Though the disciples did not catch the significance immediately, they did realise later.  Jesus came, as it says in John 3:16-17, to save the world, not to condemn it.  Jesus came to bring peace, not war.  There will come a time, when Christ will return, and he will not be riding a donkey then.  He will be riding a stallion and he will be coming as judge.  But that time is not yet.  Yes, Jesus has many things to say about how people live their lives and how religious people ought to behave, but he is not coming in end of the world judgement yet.

          Though the disciples did not yet fully understand the significance of what Jesus was doing, nevertheless, they did understand that Jesus was doing something.  Jesus wasn’t hiding his identity anymore.  Jesus is heading for a confrontation with the Pharisees.  And so, spontaneously, the disciples shout for joy and begin to praise God.  They are expecting great things.  And they are witnesses.

          This leads us to the second point of our passage, witness.

          The crowd at this point is made up of people from Bethany and Bethsaida.  Most of these people probably were followers of Jesus.  This is the hometown of Lazarus, whom Jesus raised from the dead.  The people, remembering Jesus’ miracles, are filled with the power and presence of God with them.  They burst out into praise!  They identify Jesus as the legitimate king.  They give witness to this fact.

          Their response is like ours, isn’t it?  When we consider God and his goodness, is amazing love and mercy, we cannot help but burst out into praise!  We worship every Sunday, not because we have to, but because we must give voice to our enjoyment of God.  If we keep silent, the stones will cry out!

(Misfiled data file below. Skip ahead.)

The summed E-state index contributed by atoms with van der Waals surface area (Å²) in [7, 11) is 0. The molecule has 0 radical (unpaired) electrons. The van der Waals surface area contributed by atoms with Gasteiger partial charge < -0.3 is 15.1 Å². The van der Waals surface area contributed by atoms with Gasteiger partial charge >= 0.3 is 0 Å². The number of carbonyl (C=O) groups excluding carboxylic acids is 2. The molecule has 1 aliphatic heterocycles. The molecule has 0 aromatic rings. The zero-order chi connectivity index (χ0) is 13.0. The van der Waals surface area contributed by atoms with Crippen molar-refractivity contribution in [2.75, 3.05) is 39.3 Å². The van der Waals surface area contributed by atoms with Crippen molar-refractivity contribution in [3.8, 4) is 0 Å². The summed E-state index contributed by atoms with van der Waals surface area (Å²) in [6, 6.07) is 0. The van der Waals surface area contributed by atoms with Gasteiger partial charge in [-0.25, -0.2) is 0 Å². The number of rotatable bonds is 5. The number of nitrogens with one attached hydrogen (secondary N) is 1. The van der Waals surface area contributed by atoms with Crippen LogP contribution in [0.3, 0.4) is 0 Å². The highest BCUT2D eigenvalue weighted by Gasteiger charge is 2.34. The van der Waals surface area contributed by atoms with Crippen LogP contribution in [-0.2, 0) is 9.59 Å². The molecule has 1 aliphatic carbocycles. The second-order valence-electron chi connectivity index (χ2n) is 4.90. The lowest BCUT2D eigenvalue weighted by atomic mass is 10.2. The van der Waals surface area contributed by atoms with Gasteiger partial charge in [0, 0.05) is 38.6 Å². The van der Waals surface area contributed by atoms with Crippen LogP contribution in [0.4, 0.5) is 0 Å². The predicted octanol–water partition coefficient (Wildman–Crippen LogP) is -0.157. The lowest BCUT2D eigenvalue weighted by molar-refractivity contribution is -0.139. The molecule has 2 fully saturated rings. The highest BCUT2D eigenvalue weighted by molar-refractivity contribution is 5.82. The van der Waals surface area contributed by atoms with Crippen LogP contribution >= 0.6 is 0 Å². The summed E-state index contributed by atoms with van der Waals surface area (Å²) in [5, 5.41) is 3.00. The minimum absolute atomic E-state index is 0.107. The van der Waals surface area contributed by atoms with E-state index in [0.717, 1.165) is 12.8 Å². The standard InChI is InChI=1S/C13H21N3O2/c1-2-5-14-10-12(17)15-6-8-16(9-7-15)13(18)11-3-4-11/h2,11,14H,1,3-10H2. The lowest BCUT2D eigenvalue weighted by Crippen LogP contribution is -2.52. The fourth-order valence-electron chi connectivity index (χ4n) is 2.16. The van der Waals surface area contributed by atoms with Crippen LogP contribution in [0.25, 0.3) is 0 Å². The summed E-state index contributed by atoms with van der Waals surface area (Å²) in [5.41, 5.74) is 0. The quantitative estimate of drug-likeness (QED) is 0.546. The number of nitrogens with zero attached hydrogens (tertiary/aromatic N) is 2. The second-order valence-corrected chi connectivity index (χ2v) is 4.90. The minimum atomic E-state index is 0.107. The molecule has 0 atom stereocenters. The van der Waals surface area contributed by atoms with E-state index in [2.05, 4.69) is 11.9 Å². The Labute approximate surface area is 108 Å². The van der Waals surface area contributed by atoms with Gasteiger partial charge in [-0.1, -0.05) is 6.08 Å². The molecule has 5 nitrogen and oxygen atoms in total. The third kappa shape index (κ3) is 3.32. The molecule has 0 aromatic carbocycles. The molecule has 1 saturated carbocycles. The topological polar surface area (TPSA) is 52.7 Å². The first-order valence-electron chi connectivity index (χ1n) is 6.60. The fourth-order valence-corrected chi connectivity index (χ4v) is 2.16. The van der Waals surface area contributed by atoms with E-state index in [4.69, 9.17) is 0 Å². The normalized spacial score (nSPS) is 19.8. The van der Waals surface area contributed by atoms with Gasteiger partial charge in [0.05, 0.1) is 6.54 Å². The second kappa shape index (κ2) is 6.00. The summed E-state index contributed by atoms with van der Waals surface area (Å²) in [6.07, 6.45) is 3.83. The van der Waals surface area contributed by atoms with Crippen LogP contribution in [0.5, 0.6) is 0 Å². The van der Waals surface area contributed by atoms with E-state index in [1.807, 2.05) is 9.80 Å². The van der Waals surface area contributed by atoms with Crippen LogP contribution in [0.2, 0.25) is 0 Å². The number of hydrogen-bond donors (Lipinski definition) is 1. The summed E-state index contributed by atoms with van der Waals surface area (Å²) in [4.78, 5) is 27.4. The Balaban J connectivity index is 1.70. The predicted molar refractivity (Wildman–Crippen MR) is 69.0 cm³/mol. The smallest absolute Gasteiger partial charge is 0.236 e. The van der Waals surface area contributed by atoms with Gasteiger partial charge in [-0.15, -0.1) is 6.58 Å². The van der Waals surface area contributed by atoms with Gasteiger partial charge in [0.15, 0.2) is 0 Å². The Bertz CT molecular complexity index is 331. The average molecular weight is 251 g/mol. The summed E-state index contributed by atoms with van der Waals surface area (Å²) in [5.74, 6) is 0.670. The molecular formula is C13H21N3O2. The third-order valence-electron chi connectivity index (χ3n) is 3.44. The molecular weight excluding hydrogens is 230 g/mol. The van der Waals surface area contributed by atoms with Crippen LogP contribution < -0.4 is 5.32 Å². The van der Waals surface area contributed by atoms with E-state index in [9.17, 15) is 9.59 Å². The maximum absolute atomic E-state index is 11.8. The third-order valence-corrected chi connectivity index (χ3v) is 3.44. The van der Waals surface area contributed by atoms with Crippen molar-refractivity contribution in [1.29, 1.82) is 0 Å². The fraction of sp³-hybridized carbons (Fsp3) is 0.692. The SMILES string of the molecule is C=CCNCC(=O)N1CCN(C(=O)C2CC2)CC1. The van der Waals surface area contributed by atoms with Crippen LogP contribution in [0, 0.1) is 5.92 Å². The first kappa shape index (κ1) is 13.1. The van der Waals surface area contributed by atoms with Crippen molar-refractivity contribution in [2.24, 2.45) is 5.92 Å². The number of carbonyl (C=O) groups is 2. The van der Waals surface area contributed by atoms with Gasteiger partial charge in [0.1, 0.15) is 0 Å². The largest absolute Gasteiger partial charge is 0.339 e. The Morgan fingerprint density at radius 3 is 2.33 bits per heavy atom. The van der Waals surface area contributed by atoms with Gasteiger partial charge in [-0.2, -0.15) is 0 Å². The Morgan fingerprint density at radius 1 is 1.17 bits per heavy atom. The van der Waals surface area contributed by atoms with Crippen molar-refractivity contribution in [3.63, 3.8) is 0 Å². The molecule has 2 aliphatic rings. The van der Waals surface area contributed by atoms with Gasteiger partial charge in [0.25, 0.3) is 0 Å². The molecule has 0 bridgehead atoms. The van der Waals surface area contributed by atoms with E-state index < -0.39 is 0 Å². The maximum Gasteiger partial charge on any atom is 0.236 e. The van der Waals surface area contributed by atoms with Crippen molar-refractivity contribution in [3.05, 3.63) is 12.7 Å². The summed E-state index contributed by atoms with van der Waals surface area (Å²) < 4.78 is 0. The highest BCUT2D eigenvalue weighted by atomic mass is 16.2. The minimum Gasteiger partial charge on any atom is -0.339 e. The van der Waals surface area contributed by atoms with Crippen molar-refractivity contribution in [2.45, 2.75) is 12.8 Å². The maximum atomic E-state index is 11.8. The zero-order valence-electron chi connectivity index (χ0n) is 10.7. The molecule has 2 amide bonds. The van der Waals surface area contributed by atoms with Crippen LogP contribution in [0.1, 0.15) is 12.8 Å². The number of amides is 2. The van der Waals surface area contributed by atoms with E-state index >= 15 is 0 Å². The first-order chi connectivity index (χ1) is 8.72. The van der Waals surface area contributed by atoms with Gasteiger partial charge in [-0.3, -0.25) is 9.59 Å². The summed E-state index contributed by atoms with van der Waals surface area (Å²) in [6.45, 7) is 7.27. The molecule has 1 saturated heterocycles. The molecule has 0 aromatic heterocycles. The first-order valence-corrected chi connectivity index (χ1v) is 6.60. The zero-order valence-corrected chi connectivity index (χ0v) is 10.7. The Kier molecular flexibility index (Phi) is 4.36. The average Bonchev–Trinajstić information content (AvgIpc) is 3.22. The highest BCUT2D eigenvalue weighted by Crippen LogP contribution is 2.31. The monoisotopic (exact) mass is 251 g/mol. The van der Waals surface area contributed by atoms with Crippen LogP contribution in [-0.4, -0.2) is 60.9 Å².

The Pharisees understood what was going on.  Jesus was a huge threat to them, to their whole organisational structure.  They didn’t want Jesus.  They didn’t want an upsetting of the status quo.  They wanted Jesus on their own terms.  They wanted to stop what was going on, no matter what.  So they come up to Jesus, riding on the donkey, and they say, “Come on, Jesus, this isn’t the kind of thing appropriate for a rabbi!  They’re making you out to be some kind of king.  Boy, that’s going to make Herod mad.  That’s going to ruffle a lot of feathers.  This isn’t the way we do things here.  Please, for your safety and theirs, for all of us, make them stop.

          But Jesus refuses.  It is time.  It is his time.  He’s pushing their buttons.  He’s getting under their skin.  He’s fully in charge of what is going on.  He’ knows the path before him.  He knows that he is the Passover lamb, the lamb that takes away the sin of the world.  He is the one.  His shed blood will spare all those who believe from the angel of death.

          Consider what Christ has done for you.  You were dead in your trespasses, now you’re alive.  You were once not God’s people.  You are now God’s people.  You were blind, but now you see.  You were lame, but now you walk.  You were lost but now you’re found.  You were enslaved, now you’re free!

          How can you not praise?  How can we not give thanks?  How can we be silent.  Even if we could, the whole works of creation, which already reflect the glory of God, would become alive with the sound of God’s praise.

          Let the richness of God’s love for you fill you with all joy!  Let his goodness fill you with a perfect loving response of praise.  Let your whole life be filled with praise.  Be a praising God type of person in your everyday life.  Your worship of God will be evident, not only in setting aside a day of worship, but also in how you worship God in every part of every day!  Seek to worship God in how you raise your kids, how you demonstrate your love for your spouse, how you honour and obey your parents, how you serve your employees or your employer.  Demonstrate your gratefulness by being a respectful, hard working student.